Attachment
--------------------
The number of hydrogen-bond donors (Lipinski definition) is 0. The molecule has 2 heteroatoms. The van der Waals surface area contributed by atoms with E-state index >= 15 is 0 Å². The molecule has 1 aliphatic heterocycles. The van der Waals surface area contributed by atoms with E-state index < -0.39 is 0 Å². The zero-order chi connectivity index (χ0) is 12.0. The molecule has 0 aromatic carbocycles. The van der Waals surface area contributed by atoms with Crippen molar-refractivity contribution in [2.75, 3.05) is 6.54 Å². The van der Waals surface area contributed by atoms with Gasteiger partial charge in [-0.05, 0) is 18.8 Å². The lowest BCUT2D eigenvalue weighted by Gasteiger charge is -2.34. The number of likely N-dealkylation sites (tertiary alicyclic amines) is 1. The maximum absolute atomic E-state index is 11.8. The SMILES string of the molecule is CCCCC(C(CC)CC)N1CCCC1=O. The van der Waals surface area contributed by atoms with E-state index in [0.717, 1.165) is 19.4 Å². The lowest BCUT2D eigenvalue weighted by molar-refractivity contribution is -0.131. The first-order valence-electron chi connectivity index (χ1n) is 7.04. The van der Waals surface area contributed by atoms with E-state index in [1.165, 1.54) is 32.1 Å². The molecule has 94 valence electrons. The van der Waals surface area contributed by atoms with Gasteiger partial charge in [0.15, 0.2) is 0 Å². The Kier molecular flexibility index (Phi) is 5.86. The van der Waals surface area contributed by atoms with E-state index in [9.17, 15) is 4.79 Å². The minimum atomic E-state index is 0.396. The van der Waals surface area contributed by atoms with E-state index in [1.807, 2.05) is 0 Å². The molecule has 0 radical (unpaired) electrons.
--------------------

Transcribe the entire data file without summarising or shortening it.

The number of hydrogen-bond donors (Lipinski definition) is 0. The molecule has 2 heteroatoms. The van der Waals surface area contributed by atoms with E-state index >= 15 is 0 Å². The molecule has 1 aliphatic heterocycles. The van der Waals surface area contributed by atoms with E-state index < -0.39 is 0 Å². The zero-order chi connectivity index (χ0) is 12.0. The molecule has 0 aromatic carbocycles. The van der Waals surface area contributed by atoms with Crippen molar-refractivity contribution in [2.75, 3.05) is 6.54 Å². The van der Waals surface area contributed by atoms with Gasteiger partial charge in [-0.05, 0) is 18.8 Å². The lowest BCUT2D eigenvalue weighted by Gasteiger charge is -2.34. The number of likely N-dealkylation sites (tertiary alicyclic amines) is 1. The maximum absolute atomic E-state index is 11.8. The SMILES string of the molecule is CCCCC(C(CC)CC)N1CCCC1=O. The van der Waals surface area contributed by atoms with E-state index in [0.717, 1.165) is 19.4 Å². The lowest BCUT2D eigenvalue weighted by molar-refractivity contribution is -0.131. The first-order valence-electron chi connectivity index (χ1n) is 7.04. The van der Waals surface area contributed by atoms with E-state index in [1.165, 1.54) is 32.1 Å². The molecule has 94 valence electrons. The van der Waals surface area contributed by atoms with Gasteiger partial charge in [0.15, 0.2) is 0 Å². The Kier molecular flexibility index (Phi) is 5.86. The van der Waals surface area contributed by atoms with E-state index in [9.17, 15) is 4.79 Å². The minimum atomic E-state index is 0.396. The van der Waals surface area contributed by atoms with E-state index in [1.807, 2.05) is 0 Å². The molecule has 0 radical (unpaired) electrons.